Ex-head of CBA Ernest Cantillon backs plan to merge Cork councils

The former president of the Cork Business Association has broken ranks with the group to welcome the proposed merger of Cork’s city and county councils, which is now the focus of a major legal challenge.

Ex-head of CBA Ernest Cantillon backs plan to merge Cork councils

Entrepreneur Ernest Cantillon, who employs up to 160 people in his hospitality businesses, has backed the Smiddy group proposal despite the CBA’s opposition to it.

Mr Cantillon, who runs Electric on Cork’s South Mall; Sober Lane on Sullivan’s Quay; a restaurant in Dublin; a digital marketing business; and who held the position of CBA president for two years until last year, said he is 100% in support of the proposed merger.

“I fundamentally disagree with the views expressed by the CBA publicly — as do many business owners in the city,” he said.

“While I have a very close personal relationship with both the current chief executive officer and president of the CBA, I think it is important people know that they are not accurately representing the voices and concerns of their members, in my opinion.”

Mr Cantillon said having read the report of the Cork Local Government Review (CLRG) group, chaired by Alf Smiddy, he fully supports its 15 recommendations.

“I was fortunate enough to be in Silversprings Hotel on the day of the launch, and I was so encouraged and energised with the findings in the report and the commentary from [Environment] Minister Alan Kelly and Alf Smiddy on the day,” he said.

“The points made about creating an efficient and effective unitary authority, speaking with one voice, elimination of duplication and the opportunity for devolved services from central government, etc, all make total sense for me and my businesses. I am very involved in business starts-ups but find it deeply frustrating to have to go to both councils (Local Enterprise Offices), when I look at where to establish the business.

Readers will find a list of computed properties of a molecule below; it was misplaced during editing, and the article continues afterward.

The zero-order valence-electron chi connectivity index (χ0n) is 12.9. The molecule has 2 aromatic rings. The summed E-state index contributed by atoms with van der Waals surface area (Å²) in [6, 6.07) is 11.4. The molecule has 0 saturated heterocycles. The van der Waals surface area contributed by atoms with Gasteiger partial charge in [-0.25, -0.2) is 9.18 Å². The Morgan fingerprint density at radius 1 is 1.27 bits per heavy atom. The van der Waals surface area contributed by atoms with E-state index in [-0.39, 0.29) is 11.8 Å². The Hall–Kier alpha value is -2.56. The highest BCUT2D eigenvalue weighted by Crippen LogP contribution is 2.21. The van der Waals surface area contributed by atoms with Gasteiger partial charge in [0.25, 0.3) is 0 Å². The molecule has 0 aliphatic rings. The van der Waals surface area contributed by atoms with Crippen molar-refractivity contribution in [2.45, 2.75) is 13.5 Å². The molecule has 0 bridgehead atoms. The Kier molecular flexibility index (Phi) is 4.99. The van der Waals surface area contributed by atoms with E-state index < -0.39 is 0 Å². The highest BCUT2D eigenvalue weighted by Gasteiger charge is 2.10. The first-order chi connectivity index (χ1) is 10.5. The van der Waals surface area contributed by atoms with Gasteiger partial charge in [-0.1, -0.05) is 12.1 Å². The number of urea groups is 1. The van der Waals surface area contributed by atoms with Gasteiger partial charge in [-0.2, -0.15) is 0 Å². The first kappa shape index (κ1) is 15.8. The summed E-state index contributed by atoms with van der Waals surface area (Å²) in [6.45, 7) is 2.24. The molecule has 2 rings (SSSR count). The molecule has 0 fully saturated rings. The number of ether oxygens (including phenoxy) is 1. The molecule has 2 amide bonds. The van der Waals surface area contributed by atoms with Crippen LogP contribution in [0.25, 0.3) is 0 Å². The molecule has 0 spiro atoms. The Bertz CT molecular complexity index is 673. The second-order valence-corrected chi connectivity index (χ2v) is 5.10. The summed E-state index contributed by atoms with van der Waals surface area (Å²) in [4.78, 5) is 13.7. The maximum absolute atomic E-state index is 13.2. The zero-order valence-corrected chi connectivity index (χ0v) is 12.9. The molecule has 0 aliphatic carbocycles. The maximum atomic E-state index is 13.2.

“It’s the very same in planning and housing with huge anomalies between each council, which is deeply frustrating for citizens. Most importantly to me, in terms of tourism, the city and county is totally fragmented and there are so many vested interests and bureaucracy between the councils that we all just give up — the wasted potential is heartbreaking. I am delighted with the announcement, as are many business owners in the city, and fully agree with the position of Cork Chamber on this critical matter for Cork.”

Alf Smiddy with Alan Kelly

He described the Smiddy report as a “new beginning for Cork” and said its recommendations should be put in place immediately.

Meanwhile, the city council is set to seek a judicial review of the administration actions of the CLRG, and is also expected to become the first local authority to challenge the constitutionality of government policy in relation to combining local authority areas.

The legal process will begin following a special council meeting on Monday.

A spokesman for the Department of the Environment said it has nothing further to add beyond what Mr Kelly said at the launch of the CLGR report last week. Mr Kelly agreed with the recommendation to create a unified Cork local authority and said there was a strong rationale for devolution of powers and functions, and scope to introduce innovative governance arrangements.

Separately, Mr Smiddy said the lord mayor and county mayor have both agreed to attend roundtable talks with him as he bids to diffuse the controversy sparked by the CLGR recommendations.

Although he no longer has any formal involvement in the now disbanded CLGR review group, he hopes to meet the chief executives of both councils and various business groups over the coming weeks.

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